Best answer: Both forms could be used, neither seems more "correct" than the other in normal everyday British English.. But it is a silly idea, since apples can be green, or yellow, or brown, or red, depending on variety and stage of ripeness. I have seen somebody's face turn green (truly) when confronted with a very hazardous electrical arrangement, but I assume that you meant "turn red", as in blushing, after the romantic eye contact.

    For instance: New York is called "The Big Apple" which I always think of as green, possibly because I became aware of the "Big Apple" nickname at the same time as the Beatles green apple record label, and an American song with the line "God didn't make the little green apples".
    13 answers · 5 days ago
  • What Did He Mean?

    Someone send me the below message in quote.I couldn't figure out what he meant.Can you please explain it to me. "Usually we expect most members to take two years on average to get to the third stage which is why we waive the grade fees for each stage year by year. But of someone wants to "push the... show more
    Someone send me the below message in quote.I couldn't figure out what he meant.Can you please explain it to me. "Usually we expect most members to take two years on average to get to the third stage which is why we waive the grade fees for each stage year by year. But of someone wants to "push the envelope" the envelope is right here for that pushing. (grinning face)"
    5 answers · 1 day ago
  • When I say: kitchen-turned-office, am I talking about an office or a kitchen?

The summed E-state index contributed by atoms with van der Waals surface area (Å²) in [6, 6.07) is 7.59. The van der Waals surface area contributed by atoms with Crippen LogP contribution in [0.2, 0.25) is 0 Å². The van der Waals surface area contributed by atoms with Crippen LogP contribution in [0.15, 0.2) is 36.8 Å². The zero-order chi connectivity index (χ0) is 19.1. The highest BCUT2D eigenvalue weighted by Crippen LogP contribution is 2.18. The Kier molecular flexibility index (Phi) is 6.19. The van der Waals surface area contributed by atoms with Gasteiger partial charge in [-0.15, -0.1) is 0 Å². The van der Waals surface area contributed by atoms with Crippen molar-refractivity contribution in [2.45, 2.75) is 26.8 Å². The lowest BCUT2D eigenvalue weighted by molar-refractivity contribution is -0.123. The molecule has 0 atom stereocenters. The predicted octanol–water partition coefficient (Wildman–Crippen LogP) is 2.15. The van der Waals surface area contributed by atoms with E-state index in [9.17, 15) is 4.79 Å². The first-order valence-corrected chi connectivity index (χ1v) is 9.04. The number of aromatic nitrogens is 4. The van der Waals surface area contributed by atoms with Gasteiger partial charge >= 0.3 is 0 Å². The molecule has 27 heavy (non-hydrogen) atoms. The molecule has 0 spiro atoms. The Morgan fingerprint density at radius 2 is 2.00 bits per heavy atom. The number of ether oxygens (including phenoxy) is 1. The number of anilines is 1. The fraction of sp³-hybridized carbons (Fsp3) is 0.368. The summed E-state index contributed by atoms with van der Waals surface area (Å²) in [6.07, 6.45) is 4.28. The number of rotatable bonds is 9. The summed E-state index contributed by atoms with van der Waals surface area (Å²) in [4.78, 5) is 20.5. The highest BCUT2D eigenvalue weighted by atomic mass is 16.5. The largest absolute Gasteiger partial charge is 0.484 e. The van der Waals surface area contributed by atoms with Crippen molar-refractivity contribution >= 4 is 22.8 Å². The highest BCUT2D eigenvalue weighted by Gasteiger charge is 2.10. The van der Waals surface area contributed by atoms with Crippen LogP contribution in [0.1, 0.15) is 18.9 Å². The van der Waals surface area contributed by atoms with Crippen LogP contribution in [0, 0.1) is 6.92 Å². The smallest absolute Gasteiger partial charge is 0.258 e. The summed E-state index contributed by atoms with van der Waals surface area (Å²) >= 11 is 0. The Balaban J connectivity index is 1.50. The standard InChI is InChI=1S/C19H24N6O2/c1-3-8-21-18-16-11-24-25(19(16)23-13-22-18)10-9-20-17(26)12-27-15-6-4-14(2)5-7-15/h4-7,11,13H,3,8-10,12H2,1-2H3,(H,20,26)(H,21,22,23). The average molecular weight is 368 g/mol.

Best answer: I would assume a kitchen in an ordinary house or apartment which also serves as your office for a business run from home. It would be doubtful that the kitchen entirely lost its function of cooking area - some part of it would be dedicated for use as an office, unless the whole house had ceased to be a dwelling and... show more
    Best answer: I would assume a kitchen in an ordinary house or apartment which also serves as your office for a business run from home. It would be doubtful that the kitchen entirely lost its function of cooking area - some part of it would be dedicated for use as an office, unless the whole house had ceased to be a dwelling and had become, in effect, a business premises - maybe the other rooms had become storage or machinery arras.
    12 answers · 5 days ago
  • What does "rebel just for kicks" mean?

    Best answer: for kicks = for fun

    I am a rebel because it's fun
    Best answer: for kicks = for fun

    I am a rebel because it's fun
    5 answers · 1 day ago
  • Should I use "have" before each verb?

    "The facilities have decreased the defects of detection and increased the accuracy" Should I say "and has increased" or the word "increased" would suffice.
    "The facilities have decreased the defects of detection and increased the accuracy" Should I say "and has increased" or the word "increased" would suffice.
    5 answers · 1 day ago
  • Opposite of left and wrong. Is it true that opposite of those 2 letters (left and wrong)same or not?

    How come those 2 words have two different meanings.. True or false.. explain it in brief if you can
    How come those 2 words have two different meanings.. True or false.. explain it in brief if you can
    6 answers · 2 days ago